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Federal Trade Commission Carries on Lonely Battle With Qualcomm

Susan Decker and Edvard Pettersson

(Bloomberg) -- Putting itself on the opposite side of the Trump administration, the Federal Trade Commission defended its antitrust case against Qualcomm Inc., saying a federal judge was right to rule the chipmaker is abusing its patents.

The FTC urged an appeals court to affirm a ruling that Qualcomm unfairly leveraged the company’s market position to force customers to pay inflated prices for chips and patent royalties. The FTC’s filing was made late Friday in the U.S. Court of Appeals in San Francisco.

“Qualcomm attacks a caricature of the district court’s careful analysis and studiously ignores what transpired at trial,” the FTC said. It argued that “substantial evidence” supports the antitrust findings and said the order to force Qualcomm to renegotiate its licenses was appropriate.

The case puts the independent agency at odds with the Trump administration, which has warned the appeals court that a loss for Qualcomm could undermine America’s technological supremacy and national security. The Justice Department, which splits antitrust enforcement duties with the FTC, said that Qualcomm’s business practices aren’t anti-competitive.

Read More: FTC Says Justice Department Concern for Qualcomm is Misplaced

U.S. District Court Judge Lucy Koh had ruled that Qualcomm’s licensing practices have “strangled” competition and ordered the company to renegotiate its license agreements with phonemakers. The order was put on hold until the appeal is considered.

Qualcomm has more than 140,000 patents that it says “relate to nearly every feature of a cellphone.” It makes more money by selling its chips but gets more profit from collecting patent royalties on every cellphone sold, no matter whose modem chip is used.

Koh had ruled that Qualcomm is required to license its patents on fundamental technology to competitors, that its licenses with handset makers impose a “surcharge” on rival chips and that policies of giving discounts were anti-competitive.

Qualcomm maintains that it would be impractical to license the chipmakers because some of its patents relate only to the handsets, not the chips. It argues that it is entitled to be compensated for the billions of dollars it spends on research and any dispute over royalties is a contract issue, not the basis for an antitrust case.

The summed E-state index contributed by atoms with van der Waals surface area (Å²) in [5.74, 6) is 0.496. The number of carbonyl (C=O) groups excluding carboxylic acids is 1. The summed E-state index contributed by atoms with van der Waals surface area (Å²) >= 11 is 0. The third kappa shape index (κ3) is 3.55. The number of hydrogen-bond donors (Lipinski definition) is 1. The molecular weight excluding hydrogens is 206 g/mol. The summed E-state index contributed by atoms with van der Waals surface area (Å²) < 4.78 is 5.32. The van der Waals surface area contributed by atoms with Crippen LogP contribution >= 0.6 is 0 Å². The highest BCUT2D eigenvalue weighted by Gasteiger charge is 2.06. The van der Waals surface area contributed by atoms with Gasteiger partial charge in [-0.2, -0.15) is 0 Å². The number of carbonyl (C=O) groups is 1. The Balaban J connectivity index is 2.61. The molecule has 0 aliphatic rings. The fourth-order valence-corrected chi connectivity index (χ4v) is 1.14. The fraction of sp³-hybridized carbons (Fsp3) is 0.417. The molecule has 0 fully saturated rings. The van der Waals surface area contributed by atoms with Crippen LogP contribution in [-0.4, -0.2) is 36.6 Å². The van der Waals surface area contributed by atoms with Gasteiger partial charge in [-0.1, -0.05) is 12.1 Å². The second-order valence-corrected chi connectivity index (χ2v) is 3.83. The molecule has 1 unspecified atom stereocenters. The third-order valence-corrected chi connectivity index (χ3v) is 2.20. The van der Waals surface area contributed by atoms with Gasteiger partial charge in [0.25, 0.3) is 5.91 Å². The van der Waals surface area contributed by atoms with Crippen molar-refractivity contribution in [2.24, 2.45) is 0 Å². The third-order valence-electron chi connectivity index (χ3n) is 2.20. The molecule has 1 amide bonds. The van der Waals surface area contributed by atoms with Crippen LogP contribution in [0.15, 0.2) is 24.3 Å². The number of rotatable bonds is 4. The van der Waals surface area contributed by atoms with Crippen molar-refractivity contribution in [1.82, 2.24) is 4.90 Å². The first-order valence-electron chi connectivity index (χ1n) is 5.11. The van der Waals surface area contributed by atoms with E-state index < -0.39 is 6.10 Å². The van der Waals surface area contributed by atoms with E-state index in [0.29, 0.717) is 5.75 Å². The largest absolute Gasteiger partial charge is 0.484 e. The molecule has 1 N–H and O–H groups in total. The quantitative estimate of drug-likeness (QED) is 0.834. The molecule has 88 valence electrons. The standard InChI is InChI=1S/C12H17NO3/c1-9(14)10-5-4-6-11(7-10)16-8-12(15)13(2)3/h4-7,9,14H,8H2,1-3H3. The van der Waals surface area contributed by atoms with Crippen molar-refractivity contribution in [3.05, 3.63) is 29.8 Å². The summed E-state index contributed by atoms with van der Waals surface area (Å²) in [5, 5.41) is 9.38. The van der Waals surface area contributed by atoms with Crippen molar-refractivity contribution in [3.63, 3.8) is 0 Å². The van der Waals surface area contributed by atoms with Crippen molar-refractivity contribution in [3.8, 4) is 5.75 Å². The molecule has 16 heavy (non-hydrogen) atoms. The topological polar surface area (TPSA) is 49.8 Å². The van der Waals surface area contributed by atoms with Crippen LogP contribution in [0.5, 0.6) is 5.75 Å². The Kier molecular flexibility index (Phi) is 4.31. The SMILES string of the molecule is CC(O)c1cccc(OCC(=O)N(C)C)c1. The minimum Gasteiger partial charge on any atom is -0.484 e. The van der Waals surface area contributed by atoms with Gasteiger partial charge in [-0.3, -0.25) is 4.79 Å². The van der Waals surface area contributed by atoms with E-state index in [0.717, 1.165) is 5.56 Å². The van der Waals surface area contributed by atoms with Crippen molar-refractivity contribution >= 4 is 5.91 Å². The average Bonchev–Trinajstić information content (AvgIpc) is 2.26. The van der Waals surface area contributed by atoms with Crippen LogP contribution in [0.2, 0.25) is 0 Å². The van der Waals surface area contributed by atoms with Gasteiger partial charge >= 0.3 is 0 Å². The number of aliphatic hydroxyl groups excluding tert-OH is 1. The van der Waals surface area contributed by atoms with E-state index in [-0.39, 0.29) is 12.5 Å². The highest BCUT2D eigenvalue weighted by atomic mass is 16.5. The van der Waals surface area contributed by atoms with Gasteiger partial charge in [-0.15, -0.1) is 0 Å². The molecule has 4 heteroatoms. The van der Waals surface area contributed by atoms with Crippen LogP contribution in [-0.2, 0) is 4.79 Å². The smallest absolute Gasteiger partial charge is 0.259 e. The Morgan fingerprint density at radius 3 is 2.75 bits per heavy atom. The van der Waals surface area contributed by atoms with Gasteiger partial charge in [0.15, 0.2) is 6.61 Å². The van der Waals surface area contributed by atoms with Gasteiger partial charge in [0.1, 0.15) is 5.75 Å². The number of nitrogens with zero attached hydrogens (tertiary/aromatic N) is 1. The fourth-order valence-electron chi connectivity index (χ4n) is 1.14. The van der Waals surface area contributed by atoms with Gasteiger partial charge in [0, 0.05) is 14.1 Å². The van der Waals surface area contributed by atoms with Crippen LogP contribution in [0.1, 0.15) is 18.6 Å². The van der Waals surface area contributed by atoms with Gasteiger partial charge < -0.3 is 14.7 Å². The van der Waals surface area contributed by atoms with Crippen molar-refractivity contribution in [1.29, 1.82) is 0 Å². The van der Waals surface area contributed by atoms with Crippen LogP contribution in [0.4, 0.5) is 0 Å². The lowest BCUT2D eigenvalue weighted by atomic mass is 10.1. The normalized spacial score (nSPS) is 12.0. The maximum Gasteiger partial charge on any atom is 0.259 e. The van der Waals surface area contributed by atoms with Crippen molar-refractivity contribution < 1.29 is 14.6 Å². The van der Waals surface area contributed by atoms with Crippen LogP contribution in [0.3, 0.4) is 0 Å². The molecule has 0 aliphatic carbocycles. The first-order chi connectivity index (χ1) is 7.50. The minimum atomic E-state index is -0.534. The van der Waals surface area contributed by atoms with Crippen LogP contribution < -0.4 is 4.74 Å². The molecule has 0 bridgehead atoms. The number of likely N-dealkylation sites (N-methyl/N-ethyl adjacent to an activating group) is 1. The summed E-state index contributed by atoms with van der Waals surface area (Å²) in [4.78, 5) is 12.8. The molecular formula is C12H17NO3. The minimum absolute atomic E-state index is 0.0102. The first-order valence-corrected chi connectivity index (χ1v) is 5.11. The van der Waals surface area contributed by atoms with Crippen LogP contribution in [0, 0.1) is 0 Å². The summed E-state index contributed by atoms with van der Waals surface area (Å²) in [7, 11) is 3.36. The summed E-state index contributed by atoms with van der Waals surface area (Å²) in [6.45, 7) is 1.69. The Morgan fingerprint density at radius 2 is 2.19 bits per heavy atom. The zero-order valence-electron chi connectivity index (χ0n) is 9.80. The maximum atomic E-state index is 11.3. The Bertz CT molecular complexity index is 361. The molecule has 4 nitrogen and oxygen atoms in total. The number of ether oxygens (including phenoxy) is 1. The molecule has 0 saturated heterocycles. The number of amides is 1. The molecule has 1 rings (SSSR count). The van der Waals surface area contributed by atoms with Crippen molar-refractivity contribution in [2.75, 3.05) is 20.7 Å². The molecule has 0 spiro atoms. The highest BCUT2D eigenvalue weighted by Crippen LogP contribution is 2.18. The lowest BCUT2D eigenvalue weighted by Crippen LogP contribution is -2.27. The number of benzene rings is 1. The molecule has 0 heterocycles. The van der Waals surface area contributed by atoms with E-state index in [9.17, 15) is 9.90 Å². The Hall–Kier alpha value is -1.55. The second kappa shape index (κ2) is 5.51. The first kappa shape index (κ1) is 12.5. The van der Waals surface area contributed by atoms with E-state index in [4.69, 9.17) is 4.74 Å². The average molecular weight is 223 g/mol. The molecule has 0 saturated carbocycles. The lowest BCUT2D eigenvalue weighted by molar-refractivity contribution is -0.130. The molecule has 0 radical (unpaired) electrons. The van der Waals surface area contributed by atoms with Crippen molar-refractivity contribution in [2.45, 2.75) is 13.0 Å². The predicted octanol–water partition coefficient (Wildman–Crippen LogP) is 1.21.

The agency’s case against Qualcomm began in part with a royalty fight between the chipmaker and Apple Inc. that’s since been settled.

Read More: Trump Administration Stumps for Qualcomm in FTC Monopoly Case

Qualcomm’s contribution to the next generation of technology, known as 5G, has been caught up in the fight with the FTC. The Defense Department and Energy Department joined with the Justice Department in July to argue that Koh’s decision could undermine U.S. leadership in 5G, which they said was vital to military readiness and security of the nation’s energy and nuclear infrastructure.

The FTC said neither Qualcomm nor the Justice Department explained how the judge’s order “threatens national security in any way -- or how those considerations could justify allowing Qualcomm to continue to violate” U.S. antitrust law. The argument is “purely speculative,” the agency said.

The San Francisco appeals court could hear arguments in the case as early as February and is expected to issue a ruling sometime next year.

The case is Federal Trade Commission v Qualcomm Inc., 19-16122, U.S. Court of Appeals for the 9th Circuit (San Francisco).

To contact the reporters on this story: Susan Decker in Washington at sdecker1@bloomberg.net;Edvard Pettersson in Los Angeles at epettersson@bloomberg.net

To contact the editors responsible for this story: Peter Blumberg at pblumberg1@bloomberg.net, ;Jon Morgan at jmorgan97@bloomberg.net, Shamim Adam

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